The Adult and Communities Green Paper at a glance

feb 26th front for facebookBirmingham City Council announced it’s Green Paper on Adult social care services this week. It’s intention is to pave the way to make further budget cuts to care services, additional to the cuts already budgeted for.

The Green paper is a prelude to the formal budget setting for 2014-15 which will start in the Autumn.

Current cuts are insufficient

These services are already committed to saving £46m between 2013/14 and 2016/17, before any further savings proposals identified by the Service Review are considered.

However, these savings don’t go nearly far enough to meet the financial challenge posed.

Future cuts proposed

We believe this can provide total savings of around £37m next year rising to over £75m per year by 2016-17.

The key objectives in redesigning services proposed are:

Reduce reliance on residential and nursing care.

Improve access to support services to enable people to live in their own homes in their community.

Promotion of choice through greater use of individual budgets.

Improved planning and support to young people with additional needs becoming adults.

Increase use of care in the community.

Service re-design

The key to achieving this will be working together and joining up our services:

Consistency between children’s services and adult services – to ensure a “whole life” approach and a more seamless transition from one service to the next
Integrating and aligning our services with the NHS. This has been progressing for some years, but this year will mark the start of a major leap forward towards a joined up approach
Radically changing the way we deliver specialist care services, such as day centres and home care
Working more closely with local communities and recognising the role that we all play in supporting our neighbours, friends and relatives.

Initial proposals

This will mean better planning for very frail people already in care homes, so that increasing needs at the end of life can be met in the care home, not by transfer to hospital. The Plan will pave the way for better multi agency working for people outside hospital.

We are considering establishing a social enterprise to enable specialist care services to trade outside the council. There are potential gains from this operating model and could save the council around £2.5m in three years.

We are considering ceasing council owned residential provision for short breaks for people with disabilities and their carers and replacing it with individual budgets.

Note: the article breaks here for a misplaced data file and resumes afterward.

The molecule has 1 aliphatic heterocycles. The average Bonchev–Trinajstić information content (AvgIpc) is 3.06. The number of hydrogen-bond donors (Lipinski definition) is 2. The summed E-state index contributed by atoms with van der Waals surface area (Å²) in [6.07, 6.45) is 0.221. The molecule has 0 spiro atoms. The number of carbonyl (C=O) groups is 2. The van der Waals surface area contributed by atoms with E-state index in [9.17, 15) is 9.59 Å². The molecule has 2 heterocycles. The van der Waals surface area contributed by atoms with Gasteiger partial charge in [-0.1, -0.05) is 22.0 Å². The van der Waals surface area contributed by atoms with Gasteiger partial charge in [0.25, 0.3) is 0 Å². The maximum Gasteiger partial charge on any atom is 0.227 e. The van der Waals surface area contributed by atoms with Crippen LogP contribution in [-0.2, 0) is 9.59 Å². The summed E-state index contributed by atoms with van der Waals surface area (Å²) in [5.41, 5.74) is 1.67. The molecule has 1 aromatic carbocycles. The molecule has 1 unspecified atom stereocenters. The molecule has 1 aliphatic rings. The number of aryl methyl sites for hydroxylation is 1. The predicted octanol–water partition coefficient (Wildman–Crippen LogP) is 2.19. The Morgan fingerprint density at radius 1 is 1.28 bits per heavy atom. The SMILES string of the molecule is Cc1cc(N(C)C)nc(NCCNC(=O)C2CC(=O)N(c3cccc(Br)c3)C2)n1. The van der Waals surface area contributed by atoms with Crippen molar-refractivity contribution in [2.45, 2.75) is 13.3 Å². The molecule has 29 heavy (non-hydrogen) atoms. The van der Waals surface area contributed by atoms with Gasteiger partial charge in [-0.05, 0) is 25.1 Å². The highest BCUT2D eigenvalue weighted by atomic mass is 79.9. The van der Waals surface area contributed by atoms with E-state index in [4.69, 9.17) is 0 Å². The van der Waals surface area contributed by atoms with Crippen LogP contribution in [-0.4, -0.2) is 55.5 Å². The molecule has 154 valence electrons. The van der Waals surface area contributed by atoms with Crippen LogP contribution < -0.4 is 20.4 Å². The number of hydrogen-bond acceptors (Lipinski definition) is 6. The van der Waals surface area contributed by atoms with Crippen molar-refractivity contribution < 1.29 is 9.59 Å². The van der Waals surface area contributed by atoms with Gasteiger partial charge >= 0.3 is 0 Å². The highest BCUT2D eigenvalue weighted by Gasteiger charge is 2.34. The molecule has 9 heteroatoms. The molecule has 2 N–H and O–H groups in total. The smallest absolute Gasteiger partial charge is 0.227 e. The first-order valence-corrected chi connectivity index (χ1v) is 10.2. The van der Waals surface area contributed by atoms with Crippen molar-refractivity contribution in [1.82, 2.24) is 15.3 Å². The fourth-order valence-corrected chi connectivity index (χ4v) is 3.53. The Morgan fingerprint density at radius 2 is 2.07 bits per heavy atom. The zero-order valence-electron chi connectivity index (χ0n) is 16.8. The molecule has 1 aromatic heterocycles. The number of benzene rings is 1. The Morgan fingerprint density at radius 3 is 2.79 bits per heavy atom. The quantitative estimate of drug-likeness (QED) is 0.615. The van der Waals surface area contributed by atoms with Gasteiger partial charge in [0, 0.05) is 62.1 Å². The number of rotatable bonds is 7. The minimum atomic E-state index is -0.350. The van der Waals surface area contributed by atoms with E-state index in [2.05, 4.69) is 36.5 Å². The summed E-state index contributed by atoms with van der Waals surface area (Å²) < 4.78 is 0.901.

Comment

Who can argue with better joined up support services allowing people to live in their own homes?

The Green Paper is great on vision but has very little detail in of how the additional £75m cuts will be made. Specifically how will services be improved while simultaneously being cut, remembering that there is growing need for services due to demographic changes.

The Green paper proposals represents a further move away from directly provided services by the Council towards a greater reliance on commissioning and individual budgets. This is a direct threat to jobs.

The greater use of mutual support for people in their community is code for increasing the exploitation of the unpaid labour of largely women carer’s.

The Green Paper is intended to prepare and softening local public opinion to accept massive cuts in the years ahead. Adult social care services need to be a priority for anti-cuts campaigning.

(all text in italics is a direct quotet from the Green Paper)

The Green paper can be accessed here: http://birminghamnewsroom.com/2013/06/the-future-for-adults-and-community-services/

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5 Comments

Filed under Birmingham City Council, Cuts

5 responses to “The Adult and Communities Green Paper at a glance

  1. Pingback: Birmingham Trades Council » The Adult and Communities Green Paper at a glance

  2. Pingback: Osborne’s Spending Review: More Cuts For Local Government | Birmingham Against The Cuts

  3. Pingback: Birmingham City Council Green Papers Start To Detail The End Of Local Government As We Know It | Birmingham Against The Cuts

  4. Pingback: Birmingham City Council Adults And Communities Budget Consultations On Now | Birmingham Against The Cuts

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